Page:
Matthew 11: 16 – 19; 28-30 The Unforced Rhythms of Grace   July 5, 2020

Here is this week’s sermon:


And the words:


The Unforced Rhythms of Grace

Matthew 11: 16 – 19; 28-30

 (preached July 5, 2020)

 Did you ever know someone who was never satisfied?  Did you ever know someone who was always determined to find fault?  Did you ever know someone who refused to be happy, no matter how much you aimed to please?

That seems to have been the case for one woman who was married to a fault-finder.  Her husband was getting more and more critical of her.  He carped and complained all the time, but he seemed to be most cantankerous at breakfast.  If the eggs were scrambled, he wanted them poached.  If they were poached, he wanted them scrambled. One morning, his wife thought she had a stroke of genius.  She poached one egg and scrambled the other.  She put the plate in front of him.  She waited anxiously, hoping that this time he would smile and approve.  But he looked down at the plate and snorted, “Can’t you do anything right?  You’ve scrambled the wrong egg!”

Jesus knew from experience how hard it is to deal with people who are never satisfied.  In our passage for today, from Matthew, he says, “What shall I compare this generation to?  It’s like children sitting in the marketplace and calling to one another, ‘We played the flute for you, and you did not dance; we wailed and you did not mourn.’”  He’s addressing the crowd of people following him, comparing them to children who complain about the other kids who won’t join in their games.  His words are aimed at the religious leaders, the Pharisees.

The Pharisees were critical of both John the Baptist and Jesus.  The two men were very different, but the Pharisees managed to find fault with both of them.  John the Baptist lived the life of an ascetic.  He isolated himself from society.  He fasted rigorously and denied himself creature comforts like a glass of wine.  The Pharisees thought John was crazy.  Jesus wasn’t like John.  He loved being with people.  He spent time with all kinds of people, even people who weren’t welcome in polite society.  He ate and drank with them.  The Pharisees criticized Jesus for too much partying.  He couldn’t win, and neither could John.

Jesus knew the Pharisees were determined to find fault.  But he wasn’t so worried about them.  What really concerned him were the people who labored night and day to please those fickle, finicky Pharisees.  In Jesus’ day, the life of the average Jew was burdened by a host of religious regulations.  It was a great burden to obey all the religious laws that Jews were supposed to observe.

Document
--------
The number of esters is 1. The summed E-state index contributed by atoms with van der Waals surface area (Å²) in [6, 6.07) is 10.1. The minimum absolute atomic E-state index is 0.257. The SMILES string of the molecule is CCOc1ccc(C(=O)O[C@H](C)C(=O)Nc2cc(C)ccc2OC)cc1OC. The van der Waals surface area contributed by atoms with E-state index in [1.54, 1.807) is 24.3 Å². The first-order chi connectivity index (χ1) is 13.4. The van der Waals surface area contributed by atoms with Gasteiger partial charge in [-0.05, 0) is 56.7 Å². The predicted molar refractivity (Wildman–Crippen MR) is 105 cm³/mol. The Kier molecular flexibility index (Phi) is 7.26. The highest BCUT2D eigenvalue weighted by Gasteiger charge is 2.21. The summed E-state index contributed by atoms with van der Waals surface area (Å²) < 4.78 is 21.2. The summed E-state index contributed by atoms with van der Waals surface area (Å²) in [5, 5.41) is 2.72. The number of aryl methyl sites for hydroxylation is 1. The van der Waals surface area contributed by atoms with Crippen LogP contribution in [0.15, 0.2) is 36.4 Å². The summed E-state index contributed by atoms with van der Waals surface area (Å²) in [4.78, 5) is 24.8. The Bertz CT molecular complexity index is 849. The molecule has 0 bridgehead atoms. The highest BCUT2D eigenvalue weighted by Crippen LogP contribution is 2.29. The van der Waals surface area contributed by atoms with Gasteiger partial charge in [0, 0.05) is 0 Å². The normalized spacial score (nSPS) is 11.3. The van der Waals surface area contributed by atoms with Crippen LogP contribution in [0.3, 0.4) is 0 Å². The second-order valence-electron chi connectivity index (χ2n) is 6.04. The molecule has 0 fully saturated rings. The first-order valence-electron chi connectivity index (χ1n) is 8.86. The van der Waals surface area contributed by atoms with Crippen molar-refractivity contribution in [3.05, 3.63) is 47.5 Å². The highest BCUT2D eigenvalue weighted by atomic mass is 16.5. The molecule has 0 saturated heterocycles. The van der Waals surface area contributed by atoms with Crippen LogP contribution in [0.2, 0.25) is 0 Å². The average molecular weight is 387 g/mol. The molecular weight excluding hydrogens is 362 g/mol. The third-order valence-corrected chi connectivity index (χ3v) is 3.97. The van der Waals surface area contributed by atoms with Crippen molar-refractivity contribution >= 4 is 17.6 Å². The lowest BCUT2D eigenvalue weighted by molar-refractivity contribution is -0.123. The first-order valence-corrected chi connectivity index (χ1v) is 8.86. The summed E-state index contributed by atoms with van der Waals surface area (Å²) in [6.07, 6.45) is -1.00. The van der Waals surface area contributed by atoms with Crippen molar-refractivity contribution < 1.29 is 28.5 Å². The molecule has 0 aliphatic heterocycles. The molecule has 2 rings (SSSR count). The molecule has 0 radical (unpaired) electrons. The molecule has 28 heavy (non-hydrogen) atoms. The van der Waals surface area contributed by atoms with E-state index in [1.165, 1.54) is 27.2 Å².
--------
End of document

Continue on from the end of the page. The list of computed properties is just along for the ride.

They were supposed to follow to the letter the laws of Leviticus and Deuteronomy.  These laws dictated what kind of grain they could plant, what kind of fabrics they could wear; what parts of an animal were OK to eat, and what parts were acceptable for temple sacrifices.  The laws dictated what percentage of their income they should give to the temple.  Every aspect of life was subject to these rules they had to obey, to please the religious authorities.  Jesus talks about this in another part of Matthew’s gospel, where he says the Pharisees “bind heavy burdens, hard to bear, and lay them on people’s shoulders” (Matthew 23: 4).

It must have felt at times like an unrelenting round of obligations.  The constant pressure to fulfill these obligations would have made anyone weary.  Maybe that weariness is what Jesus is talking about when he offers another way to life in God.  He says, “Come to me, all you who are weary and are carrying heavy burdens, and I will give you rest.”

Jesus came to bring us new life in God.  This new life is different from life under the cumbersome laws of the Pharisees. This new life is not centered on constant obedience to religious laws.  It is centered, instead, on the love of God.  This new life is not a heavy set of regulations to bear; it’s something to carry lightly.  We find this new life when we simply open ourselves to God’s loving ways.

It starts with knowing you are accepted for who you are, just for being yourself.  Jesus says, “Take my yoke upon you, and learn from me… my yoke is easy, and my burden is light.”  The word he uses here for “easy” doesn’t mean the opposite of difficult.  His word “easy” is closer in meaning to “well fitting,” something you can wear with ease.  You can put it on easily, because it’s well suited to you, made to fit you.  It’s easy to wear – not to wear you out or wear you down – just to wear.  It’s just the right size for who you are.

In The Message, Eugene Peterson translates Jesus’ words this way:

Are you tired?  Worn out?  Burned out on religion?  Come to me.  Get away with me and you’ll recover your life.  I’ll show you how to take a real rest.  Walk with me and work with me – watch how I do it.  Learn the unforced rhythms of grace.  I won’t lay anything heavy or ill-fitting on you.  Keep company with me and you’ll learn to live freely and lightly.

When we come to Jesus, we are freed from the burdens we’ve been carrying.  When we walk and work with Jesus, burdens of sin are lifted by his grace.  Burdens of guilt dissolve in his unconditional love.  We can live freely and lightly, with the freedom to be ourselves.  We can find rest for our souls.

In this world, it’s true that some people will never be satisfied.  But when we enter into the new life that Jesus offers, we are free of the burden of trying to satisfy.  We’re free to move to the unforced rhythms of grace.


Rev. Elva Merry Pawle

Pentecost 5


And here is the organ music for this week – two pieces: